This past week, the lovely, and talented, Danielle DiMartino-Booth and I shared a discussion on the ongoing debate of why “Rates Must Rise.”
— Lance Roberts (@LanceRoberts) July 14, 2017
I know..yes…the piper will be paid but in the worst possible way….you are talking about a major dislocation resulting in deleveraging.
— Lance Roberts (@LanceRoberts) July 14, 2017
For the last several years, I have produced a litany of commentary (see this, this and this) on why rates WILL not rise anytime soon, they CAN’T rise because of the relationship between debt and economic activity.
Most of the arguments behind the “rates must rise” scenario are based solely on the premise that since “rates are so low,” they must now go up. This theory certainly applies to the stock market which is driven as much by human emotion, as fundamentals. However, rates are an entirely different animal.
Let me explain my position using housing as an example. Housing is something everyone can understand and relate to, but the same premise applies to everything bought on credit.
People Buy Payments – Not Houses
When the average American family sits down to discuss buying a home they do not discuss buying a $125,000 house. What they do discuss is what type of house they “need” such as a three bedroom house with two baths, a two car garage, and a yard.
That is the dream part.
The reality of it smacks them in the face, however, when they start reconciling their monthly budget.
Here is a statement I have not heard discussed by the media. People do not buy houses – they buy a payment. The payment is ultimately what drives how much house they buy. Why is this important? Because it is all about interest rates.
Over the last 30-years, a big driver of home prices has been the unabated decline of interest rates. When declining interest rates were combined with lax lending standards – home prices soared off the chart. No money down, ultra low interest rates and easy qualification gave individuals the ability to buy much more home for their money.
The problem, however, is shown below. There is a LIMIT to how much the monthly payment can consume of a families disposable personal income.
In 1968 the average American family maintained a mortgage payment, as a percent of real disposable personal income (DPI), of about 7%. Back then, in order to buy a home, you were required to have skin in the game with a 20% down payment. Today, assuming that an individual puts down 20% for a house, their mortgage payment would consume more than 23% of real DPI. In reality, since many of the mortgages done over the last decade required little or no money down, that number is actually substantially higher. You get the point. With real disposable incomes stagnant, a rise in interest rates and inflation makes that 23% of the budget much harder to sustain.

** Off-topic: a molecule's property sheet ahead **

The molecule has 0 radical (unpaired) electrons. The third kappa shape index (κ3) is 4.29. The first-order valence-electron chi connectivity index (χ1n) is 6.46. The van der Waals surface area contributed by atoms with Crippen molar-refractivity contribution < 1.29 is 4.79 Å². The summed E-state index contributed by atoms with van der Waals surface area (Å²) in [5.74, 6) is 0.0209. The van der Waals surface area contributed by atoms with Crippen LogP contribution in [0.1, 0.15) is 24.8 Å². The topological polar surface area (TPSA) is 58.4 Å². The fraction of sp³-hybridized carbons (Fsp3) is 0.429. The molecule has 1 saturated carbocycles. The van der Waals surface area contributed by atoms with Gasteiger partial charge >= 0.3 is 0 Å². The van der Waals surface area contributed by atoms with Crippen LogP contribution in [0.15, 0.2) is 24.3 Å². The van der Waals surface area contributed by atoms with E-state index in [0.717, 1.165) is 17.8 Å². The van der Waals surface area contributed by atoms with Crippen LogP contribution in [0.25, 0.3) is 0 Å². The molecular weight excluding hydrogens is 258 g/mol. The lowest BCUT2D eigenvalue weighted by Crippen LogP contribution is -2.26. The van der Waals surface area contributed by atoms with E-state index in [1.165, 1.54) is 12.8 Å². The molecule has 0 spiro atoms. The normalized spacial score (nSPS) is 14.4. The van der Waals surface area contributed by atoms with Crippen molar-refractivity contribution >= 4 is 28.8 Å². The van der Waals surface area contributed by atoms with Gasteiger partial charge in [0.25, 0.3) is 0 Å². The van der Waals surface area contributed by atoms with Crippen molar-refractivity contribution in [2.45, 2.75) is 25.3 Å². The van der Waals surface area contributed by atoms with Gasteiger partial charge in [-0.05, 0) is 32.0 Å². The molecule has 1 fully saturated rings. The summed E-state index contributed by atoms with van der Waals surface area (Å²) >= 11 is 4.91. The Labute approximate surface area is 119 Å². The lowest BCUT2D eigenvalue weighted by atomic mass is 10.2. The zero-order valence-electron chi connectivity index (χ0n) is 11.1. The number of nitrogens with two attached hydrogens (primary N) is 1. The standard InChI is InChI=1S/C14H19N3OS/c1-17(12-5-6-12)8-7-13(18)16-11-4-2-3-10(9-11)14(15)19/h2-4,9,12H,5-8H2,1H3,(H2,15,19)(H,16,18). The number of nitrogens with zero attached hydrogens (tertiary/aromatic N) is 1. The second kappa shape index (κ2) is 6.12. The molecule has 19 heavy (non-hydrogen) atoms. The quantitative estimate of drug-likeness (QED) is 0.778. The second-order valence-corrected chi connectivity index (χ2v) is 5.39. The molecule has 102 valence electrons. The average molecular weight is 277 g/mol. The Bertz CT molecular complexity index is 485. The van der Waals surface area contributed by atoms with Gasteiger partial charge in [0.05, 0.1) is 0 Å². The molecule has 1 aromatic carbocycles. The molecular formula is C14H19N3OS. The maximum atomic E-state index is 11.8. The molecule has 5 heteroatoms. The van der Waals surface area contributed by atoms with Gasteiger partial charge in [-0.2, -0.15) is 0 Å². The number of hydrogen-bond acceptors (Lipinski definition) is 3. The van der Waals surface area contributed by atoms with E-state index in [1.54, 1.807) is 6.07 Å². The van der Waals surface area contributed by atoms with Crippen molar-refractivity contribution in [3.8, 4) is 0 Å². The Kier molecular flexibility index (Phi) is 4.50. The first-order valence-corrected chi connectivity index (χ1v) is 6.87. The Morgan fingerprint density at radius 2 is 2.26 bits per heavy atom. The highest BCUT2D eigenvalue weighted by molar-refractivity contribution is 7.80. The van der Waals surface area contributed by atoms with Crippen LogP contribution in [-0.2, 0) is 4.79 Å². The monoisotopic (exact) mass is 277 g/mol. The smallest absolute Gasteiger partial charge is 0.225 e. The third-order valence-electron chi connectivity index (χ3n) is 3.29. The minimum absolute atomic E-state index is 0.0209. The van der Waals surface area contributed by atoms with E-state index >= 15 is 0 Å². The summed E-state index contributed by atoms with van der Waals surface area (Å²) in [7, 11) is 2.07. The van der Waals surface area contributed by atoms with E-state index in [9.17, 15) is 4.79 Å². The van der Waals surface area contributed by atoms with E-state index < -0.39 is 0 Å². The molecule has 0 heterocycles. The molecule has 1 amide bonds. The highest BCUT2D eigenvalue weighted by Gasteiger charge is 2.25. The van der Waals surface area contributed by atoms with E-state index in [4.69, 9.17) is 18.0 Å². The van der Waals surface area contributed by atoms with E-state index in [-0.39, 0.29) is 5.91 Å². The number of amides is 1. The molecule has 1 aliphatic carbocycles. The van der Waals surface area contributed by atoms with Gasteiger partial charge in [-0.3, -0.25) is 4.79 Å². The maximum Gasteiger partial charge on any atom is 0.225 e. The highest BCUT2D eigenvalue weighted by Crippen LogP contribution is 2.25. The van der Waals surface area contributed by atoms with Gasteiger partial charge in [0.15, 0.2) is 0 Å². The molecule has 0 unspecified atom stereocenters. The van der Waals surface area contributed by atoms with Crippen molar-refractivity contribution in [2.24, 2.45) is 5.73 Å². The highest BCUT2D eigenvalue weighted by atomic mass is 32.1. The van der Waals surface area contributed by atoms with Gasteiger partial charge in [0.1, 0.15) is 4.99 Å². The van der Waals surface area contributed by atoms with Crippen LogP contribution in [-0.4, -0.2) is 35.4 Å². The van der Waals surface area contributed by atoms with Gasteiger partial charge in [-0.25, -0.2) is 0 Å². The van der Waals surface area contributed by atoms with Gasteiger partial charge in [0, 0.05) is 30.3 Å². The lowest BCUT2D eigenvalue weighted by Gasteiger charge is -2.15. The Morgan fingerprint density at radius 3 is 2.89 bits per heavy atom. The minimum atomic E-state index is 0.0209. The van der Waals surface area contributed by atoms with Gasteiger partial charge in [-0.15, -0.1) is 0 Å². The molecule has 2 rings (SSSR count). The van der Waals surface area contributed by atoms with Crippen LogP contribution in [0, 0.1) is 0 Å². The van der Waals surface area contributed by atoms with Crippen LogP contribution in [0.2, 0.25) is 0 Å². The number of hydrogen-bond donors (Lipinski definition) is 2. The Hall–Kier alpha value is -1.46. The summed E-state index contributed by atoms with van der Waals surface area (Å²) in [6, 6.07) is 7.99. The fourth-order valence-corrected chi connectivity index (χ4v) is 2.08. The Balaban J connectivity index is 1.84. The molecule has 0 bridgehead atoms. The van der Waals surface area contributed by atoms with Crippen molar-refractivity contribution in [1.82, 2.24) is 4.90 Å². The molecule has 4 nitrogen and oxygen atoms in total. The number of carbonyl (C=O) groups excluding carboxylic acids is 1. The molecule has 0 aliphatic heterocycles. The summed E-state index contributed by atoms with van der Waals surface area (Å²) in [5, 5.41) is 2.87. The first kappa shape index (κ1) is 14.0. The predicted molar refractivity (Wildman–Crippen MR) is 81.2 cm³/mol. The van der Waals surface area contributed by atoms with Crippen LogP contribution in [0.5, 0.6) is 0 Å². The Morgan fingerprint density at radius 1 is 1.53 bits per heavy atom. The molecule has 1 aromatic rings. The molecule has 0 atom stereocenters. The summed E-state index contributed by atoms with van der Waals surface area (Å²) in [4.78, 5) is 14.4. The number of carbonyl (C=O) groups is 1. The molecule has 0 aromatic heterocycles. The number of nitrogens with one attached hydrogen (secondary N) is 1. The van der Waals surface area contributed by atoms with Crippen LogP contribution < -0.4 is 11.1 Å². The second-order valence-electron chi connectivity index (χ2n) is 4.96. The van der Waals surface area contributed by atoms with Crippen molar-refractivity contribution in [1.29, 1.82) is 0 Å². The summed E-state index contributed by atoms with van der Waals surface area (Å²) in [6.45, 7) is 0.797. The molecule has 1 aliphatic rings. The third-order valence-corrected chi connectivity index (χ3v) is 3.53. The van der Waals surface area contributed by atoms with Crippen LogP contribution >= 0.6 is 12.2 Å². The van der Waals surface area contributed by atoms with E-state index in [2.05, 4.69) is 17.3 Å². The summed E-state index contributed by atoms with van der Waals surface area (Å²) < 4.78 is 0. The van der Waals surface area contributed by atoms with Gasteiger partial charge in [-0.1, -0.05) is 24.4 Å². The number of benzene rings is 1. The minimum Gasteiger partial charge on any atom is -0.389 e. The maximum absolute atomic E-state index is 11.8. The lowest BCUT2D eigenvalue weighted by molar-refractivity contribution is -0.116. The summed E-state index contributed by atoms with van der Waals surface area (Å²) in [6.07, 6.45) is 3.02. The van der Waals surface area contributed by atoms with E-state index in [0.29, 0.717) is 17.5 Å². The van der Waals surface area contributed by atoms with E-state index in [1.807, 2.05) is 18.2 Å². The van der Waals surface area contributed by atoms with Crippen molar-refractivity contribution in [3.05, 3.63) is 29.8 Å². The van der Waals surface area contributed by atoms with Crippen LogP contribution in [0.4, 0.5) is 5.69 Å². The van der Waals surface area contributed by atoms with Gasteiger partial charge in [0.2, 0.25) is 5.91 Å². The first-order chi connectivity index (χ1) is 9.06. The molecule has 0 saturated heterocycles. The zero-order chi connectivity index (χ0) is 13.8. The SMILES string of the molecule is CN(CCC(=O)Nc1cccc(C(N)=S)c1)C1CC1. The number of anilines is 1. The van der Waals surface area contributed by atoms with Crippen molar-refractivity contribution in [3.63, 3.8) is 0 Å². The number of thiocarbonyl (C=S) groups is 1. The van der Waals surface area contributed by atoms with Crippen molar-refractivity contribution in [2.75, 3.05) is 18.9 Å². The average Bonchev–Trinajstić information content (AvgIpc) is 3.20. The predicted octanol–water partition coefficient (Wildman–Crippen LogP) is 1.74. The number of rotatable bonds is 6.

To illustrate this point, look at the chart below. Let’s assume we buy a $125,000 home. I have projected the monthly payment of that home assuming a rise in interest rates going forward back to the long-term median of roughly 8%. Pick a rate in the future and you can see what the payment would be.
With this in mind let’s review how home buyers are affected. If we assume a stagnant purchase price of $125,000, as interest rates rise from 4% to 8% by 2027 (no particular reason for the date – in 2034 the effect is the same), the cost of the monthly payment for that same priced house rises from $600 a month to more than $900 a month – more than a 50% increase. However, this is not just a solitary effect. ALL home prices are affected at the margin by those willing and able to buy and those that have “For Sale” signs in their front yard. Therefore, if the average American family living on $55,000 a year sees their monthly mortgage payment rise by 50% it is a VERY big issue.
Assume an average American family of four (Ward, June, Wally and The Beaver) are looking for the traditional home with the white picket fence. Since they are the average American family their median family income is approximately $55,000. After taxes, expenses, etc. they realize they can afford roughly a $600 monthly mortgage payment. They contact their realtor and begin shopping for their slice of the “American Dream.”